Health insurance premiums still rising fast

While Congress debates health care reform on Capitol Hill, employers throughout the country are bracing for double-digit or high-single-digit health insurance premium increases.

Colorado employers who responded to Mercer’s National Survey of Employer-Sponsored Health Plans said that if they made no changes to their current plans, their premiums would rise by 9.3 percent. They expect to lower the premium increase to 6.8 percent by making their plans less generous or by switching health insurers. reports that health insurance premiums in Stark County, Ohio, are soaring. One local engineering firm says its premiums will rise 25 percent:

The health insurer for Hammontree & Associates told the engineering firm in Green last month that it was raising premiums for 2010 by 40 percent.

The reason: Three or four of the firm’s 45 staffers had filed costly health care claims in the last two years.

Facing an extraordinary strain on its budget, the company negotiated the premium down to a more palatable increase of 25 percent. But under the plan, its employees’ deductibles will more than double — from $1,250 to $2,400 for families, for example.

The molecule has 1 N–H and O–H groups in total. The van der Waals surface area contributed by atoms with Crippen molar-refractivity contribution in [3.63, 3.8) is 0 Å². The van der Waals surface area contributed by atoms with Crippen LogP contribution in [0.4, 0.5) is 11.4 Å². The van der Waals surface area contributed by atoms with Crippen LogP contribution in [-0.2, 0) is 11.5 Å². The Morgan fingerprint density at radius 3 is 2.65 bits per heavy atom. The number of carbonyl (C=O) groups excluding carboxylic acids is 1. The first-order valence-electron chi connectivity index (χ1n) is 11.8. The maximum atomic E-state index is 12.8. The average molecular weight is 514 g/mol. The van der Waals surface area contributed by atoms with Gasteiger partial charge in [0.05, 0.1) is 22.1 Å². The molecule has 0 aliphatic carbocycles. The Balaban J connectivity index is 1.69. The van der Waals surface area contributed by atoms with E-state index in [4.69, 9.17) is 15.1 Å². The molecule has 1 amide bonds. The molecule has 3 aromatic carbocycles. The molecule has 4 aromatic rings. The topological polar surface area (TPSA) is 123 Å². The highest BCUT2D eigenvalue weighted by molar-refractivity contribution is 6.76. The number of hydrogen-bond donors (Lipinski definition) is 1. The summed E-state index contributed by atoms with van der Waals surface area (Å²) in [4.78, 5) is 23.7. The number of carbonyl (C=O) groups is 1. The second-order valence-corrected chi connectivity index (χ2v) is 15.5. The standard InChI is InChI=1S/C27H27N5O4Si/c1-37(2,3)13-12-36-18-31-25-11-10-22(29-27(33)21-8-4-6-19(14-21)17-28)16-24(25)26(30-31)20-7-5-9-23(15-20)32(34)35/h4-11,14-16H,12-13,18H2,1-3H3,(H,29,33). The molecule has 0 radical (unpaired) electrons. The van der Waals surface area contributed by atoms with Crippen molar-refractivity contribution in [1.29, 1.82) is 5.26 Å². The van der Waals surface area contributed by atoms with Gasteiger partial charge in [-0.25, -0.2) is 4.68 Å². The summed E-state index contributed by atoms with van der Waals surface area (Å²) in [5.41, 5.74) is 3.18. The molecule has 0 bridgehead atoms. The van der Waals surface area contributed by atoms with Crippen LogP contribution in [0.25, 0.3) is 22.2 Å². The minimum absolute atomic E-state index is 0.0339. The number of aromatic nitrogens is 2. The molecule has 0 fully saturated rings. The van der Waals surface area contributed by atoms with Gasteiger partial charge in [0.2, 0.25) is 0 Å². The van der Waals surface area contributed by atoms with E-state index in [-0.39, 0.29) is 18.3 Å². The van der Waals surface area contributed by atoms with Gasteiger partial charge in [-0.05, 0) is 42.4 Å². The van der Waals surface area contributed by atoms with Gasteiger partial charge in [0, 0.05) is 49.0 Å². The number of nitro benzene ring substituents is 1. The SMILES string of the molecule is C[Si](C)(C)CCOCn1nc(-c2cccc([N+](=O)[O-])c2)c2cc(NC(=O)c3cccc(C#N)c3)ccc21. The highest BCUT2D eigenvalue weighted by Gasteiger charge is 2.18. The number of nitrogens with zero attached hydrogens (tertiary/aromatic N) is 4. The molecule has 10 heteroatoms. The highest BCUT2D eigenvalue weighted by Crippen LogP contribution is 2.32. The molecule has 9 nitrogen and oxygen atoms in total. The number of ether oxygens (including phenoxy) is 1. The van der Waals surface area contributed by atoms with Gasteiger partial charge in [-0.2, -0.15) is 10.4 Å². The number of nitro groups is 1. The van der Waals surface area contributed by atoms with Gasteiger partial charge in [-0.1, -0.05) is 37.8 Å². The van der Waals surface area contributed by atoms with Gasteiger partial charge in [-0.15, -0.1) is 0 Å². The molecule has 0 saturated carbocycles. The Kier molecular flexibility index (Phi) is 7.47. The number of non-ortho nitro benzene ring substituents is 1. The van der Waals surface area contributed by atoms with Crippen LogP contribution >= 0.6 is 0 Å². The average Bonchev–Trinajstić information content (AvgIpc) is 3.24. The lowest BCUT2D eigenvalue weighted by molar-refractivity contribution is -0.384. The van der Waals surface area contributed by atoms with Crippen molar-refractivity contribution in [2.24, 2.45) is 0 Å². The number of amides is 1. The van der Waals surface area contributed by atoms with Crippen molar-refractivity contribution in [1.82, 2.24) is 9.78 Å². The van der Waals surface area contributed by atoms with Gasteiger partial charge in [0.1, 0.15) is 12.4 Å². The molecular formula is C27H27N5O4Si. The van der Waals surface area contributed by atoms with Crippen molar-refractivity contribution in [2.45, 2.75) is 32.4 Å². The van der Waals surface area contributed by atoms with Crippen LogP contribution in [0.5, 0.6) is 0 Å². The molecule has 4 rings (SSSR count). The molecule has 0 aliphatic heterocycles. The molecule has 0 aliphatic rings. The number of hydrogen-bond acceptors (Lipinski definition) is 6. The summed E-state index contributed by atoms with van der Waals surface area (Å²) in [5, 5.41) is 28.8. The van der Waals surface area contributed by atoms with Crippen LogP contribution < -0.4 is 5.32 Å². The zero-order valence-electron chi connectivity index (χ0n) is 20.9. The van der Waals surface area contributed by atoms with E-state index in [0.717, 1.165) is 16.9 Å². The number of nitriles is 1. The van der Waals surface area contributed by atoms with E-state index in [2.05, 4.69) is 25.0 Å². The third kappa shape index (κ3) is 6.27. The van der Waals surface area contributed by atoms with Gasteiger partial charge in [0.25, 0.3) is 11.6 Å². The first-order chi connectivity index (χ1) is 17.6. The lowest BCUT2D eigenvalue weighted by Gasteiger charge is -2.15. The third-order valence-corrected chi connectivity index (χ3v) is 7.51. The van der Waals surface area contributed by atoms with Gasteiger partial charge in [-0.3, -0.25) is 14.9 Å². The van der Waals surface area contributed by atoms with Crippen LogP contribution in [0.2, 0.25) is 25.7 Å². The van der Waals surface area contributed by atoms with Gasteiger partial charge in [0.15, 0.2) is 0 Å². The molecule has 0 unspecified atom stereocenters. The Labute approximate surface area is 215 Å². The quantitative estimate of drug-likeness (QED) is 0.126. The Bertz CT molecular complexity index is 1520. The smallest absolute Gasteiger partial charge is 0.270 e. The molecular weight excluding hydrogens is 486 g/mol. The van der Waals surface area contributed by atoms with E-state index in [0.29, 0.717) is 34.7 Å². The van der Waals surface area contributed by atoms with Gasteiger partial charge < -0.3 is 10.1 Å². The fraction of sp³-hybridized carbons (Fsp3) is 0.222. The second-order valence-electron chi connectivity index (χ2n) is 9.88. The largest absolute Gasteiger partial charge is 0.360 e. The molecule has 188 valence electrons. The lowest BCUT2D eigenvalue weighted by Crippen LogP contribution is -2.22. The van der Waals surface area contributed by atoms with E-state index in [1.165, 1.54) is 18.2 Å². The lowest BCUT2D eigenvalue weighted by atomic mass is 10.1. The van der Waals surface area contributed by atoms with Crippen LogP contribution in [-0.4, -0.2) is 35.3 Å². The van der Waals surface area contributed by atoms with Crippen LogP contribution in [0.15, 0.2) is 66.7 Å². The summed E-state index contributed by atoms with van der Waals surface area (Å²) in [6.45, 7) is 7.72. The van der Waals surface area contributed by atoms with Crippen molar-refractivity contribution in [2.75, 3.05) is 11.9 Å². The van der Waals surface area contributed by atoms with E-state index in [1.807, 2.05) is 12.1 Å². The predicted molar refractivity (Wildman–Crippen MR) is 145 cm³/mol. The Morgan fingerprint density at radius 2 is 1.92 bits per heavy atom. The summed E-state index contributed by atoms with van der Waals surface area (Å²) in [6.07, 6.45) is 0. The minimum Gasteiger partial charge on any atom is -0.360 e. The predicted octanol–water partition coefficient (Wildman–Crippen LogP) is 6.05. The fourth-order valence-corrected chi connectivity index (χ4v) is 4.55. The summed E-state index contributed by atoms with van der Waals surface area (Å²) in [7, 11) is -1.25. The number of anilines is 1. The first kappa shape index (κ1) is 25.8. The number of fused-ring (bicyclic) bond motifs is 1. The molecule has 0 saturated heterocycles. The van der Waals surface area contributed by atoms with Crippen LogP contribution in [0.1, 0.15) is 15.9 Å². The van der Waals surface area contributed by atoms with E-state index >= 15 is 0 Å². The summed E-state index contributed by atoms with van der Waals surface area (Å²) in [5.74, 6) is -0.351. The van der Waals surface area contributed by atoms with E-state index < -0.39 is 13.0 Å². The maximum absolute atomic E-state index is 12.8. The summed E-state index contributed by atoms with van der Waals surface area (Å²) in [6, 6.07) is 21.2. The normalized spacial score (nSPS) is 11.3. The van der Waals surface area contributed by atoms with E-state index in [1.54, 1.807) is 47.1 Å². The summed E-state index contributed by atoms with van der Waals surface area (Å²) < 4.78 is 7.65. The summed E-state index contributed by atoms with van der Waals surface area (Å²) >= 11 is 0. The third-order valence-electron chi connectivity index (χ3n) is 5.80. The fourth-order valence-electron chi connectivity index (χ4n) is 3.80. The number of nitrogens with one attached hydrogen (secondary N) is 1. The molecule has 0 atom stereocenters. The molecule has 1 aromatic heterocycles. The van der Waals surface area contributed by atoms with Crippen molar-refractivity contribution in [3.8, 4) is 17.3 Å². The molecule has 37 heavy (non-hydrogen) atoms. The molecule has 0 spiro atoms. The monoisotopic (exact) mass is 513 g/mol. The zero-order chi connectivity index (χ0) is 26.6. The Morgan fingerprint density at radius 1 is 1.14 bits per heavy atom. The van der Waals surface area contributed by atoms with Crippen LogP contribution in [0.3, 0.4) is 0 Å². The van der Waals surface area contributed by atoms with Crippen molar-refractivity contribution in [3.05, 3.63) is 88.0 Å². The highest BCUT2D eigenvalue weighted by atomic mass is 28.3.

About 240 miles northeast of Canton, the Buffalo News reports that western New York health insurance companies will be raising health insurance premiums substantially in the coming months:

Buffalo-based HealthNow is forecasting an average rate increase of 10.2 percent across its entire commercial book of business for 2010, before plan changes by employer groups.

Univera, which is owned by Excellus BlueCross BlueShield of Rochester, is projecting an average increase of 6.9 percent, but that’s after groups change plan features to lower their costs.

Independent Health Association, which released rates several weeks ago, said then that its premiums would rise 10.5 percent, before plan changes.

The story is the same pretty much everywhere–from Pennsylvania to Arizona to Massachusetts to Florida to Wisconsin to New Jersey to Virginia.


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